Elizabeth Warren: Bernie Sanders said a woman couldn't win in 2020

Henrietta Brewer
January 14, 2020

Others have eyed him warily, accusing him and some of his backers, "Bernie Bros", of having a "sexism problem." .

"Joe Biden is the candidate who can beat Donald Trump and fix the damage this president has done to our nation and the world", Biden campaign manager Greg Schultz wrote in a memo to donors obtained by The Guardian.

On Monday, Sanders's presidential ambitions and the aspirations for that elusive "first female president" clashed yet again.

Forty-six percent of likely voters said they thought Biden had the best chance of beating Trump, compared to 25 percent for Sanders and 10 percent for Warren. His campaign called the account, initially attributed to four anonymous individuals, "a lie".

Warren's campaign declined to comment on the report.

Whatever was or wasn't said, the fallout was swift. On social media, progressive debated progressive, ultimately perhaps to the benefit of the candidates' more moderate opponents, particularly former vice president Joe Biden.

But later on Monday, Ms Warren stood by the allegation in a statement.


In Nevada, one of four early nominating contests, a new USA Today/Suffolk poll found Biden with the narrowest of leads over Sanders, 19% to 18%, followed by Warren at 11%.

On Monday Senator Warren said Senator Sanders made the claim when they met privately in 2018.

Both Warren and Buttigieg also have trouble attracting minority voters. A recent Monmouth University poll of Iowa found Biden leading the primary field in Iowa by six percentage points.

Early reactions to the controversy varied starkly.

He added: "It is ludicrous to believe that at the same meeting where Elizabeth Warren told me she was going to run for president, I would tell her that a woman couldn't win". "I just struggle to believe that's the case". Buttigieg's campaign rolled out a coveted endorsement from Rep. Dave Loebsack, one of three Democratic members of Congress from Iowa.

The debate, which is being held on the campus of Drake University and will be televised on CNN, marks the first forum with an all-white lineup.

"It's nearly a certainty cnn will open the debate tomorrow by asking sanders about the warren/sanders meeting", tweeted political consultant Jordan Uhl. While he's had more than his usual string of gaffes, he's never really stumbled, yet.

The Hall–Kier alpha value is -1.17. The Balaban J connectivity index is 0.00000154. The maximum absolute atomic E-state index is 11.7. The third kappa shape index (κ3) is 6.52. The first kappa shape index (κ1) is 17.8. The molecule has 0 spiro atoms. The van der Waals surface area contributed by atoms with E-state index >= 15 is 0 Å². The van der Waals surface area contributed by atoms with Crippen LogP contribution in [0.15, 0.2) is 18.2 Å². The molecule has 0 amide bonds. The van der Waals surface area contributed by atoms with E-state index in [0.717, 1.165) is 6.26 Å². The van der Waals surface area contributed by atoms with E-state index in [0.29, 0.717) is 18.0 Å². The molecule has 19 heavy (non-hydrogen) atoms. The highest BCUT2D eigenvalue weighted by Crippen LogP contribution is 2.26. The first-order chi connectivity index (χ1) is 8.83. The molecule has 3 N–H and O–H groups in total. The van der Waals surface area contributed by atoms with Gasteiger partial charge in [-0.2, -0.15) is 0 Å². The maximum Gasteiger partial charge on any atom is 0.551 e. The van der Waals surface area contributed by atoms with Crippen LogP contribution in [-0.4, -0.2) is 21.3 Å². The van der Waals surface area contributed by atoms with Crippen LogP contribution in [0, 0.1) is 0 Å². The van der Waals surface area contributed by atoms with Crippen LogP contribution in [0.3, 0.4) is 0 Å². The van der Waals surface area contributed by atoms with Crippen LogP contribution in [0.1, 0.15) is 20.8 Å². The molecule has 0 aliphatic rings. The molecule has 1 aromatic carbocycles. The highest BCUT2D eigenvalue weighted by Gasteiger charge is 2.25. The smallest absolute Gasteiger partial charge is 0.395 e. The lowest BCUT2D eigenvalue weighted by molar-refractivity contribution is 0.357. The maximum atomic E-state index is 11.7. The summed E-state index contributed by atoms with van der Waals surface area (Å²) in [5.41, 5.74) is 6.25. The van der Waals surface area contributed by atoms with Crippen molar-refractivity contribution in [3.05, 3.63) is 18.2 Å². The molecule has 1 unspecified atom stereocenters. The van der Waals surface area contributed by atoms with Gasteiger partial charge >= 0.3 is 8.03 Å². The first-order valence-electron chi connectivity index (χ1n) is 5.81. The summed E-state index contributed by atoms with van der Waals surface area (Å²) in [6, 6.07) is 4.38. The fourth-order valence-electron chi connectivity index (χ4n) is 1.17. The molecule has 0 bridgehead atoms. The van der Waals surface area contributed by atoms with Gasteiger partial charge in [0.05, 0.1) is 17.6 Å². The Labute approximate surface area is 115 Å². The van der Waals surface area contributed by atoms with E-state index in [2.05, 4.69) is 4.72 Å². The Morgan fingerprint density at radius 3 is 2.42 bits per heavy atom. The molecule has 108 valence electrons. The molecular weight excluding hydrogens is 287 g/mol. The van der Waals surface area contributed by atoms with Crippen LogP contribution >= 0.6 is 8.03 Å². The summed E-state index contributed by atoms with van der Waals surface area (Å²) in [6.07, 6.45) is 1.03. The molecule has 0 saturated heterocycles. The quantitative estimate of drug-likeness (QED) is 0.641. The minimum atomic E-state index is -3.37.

But there was a larger history at play.

Sen. Sanders, although historically written off by GOP and Democratic operatives alike, has seen a recent surge in national polls ahead of the Iowa caucuses. Viewers can watch the debate live on CNN or stream it on either of the publications' online platforms beginning at 9 p.m. eastern time. Read the full interview at The New York Times. Sanders apologized to the women, promising to "do better". "I know Bernie is in the race for the same reason". "That's insane talk,"' said Zagoren, who consulted on Hillary Clinton's 2016 primary campaign - and tried to steer her away from talking about health policy entirely.

"When you look at the issues that are confronting communities of color and you look at who has been fighting for you, the Democratic Party's long track record of fighting for diversity and inclusion is something I'm very proud of", Perez said. "Have I ever said one word about Elizabeth Warren?". "No, that's not good enough". We need someone who will excite every part of the Democratic Party, someone who will - who will be there.

Many critics would argue Warren is that kind of woman.

At the meeting in Warren's Washington, D.C., apartment, the two progressive senators, both longtime friends, reportedly vowed not the trash each other in the upcoming Democratic primaries should both decide to toss their hats into the ring. That truce began to fray this weekend, when Politico revealed Sanders's campaign had given volunteer canvassers a script portraying Warren as appealing only to "highly-educated, more affluent people who are going to show up and vote Democratic no matter what".

The three candidates were tightly packed as voters' second choice, with 23 percent of likely voters picking Sanders as a second option, 22 percent picking Warren and 20 percent picking Biden.


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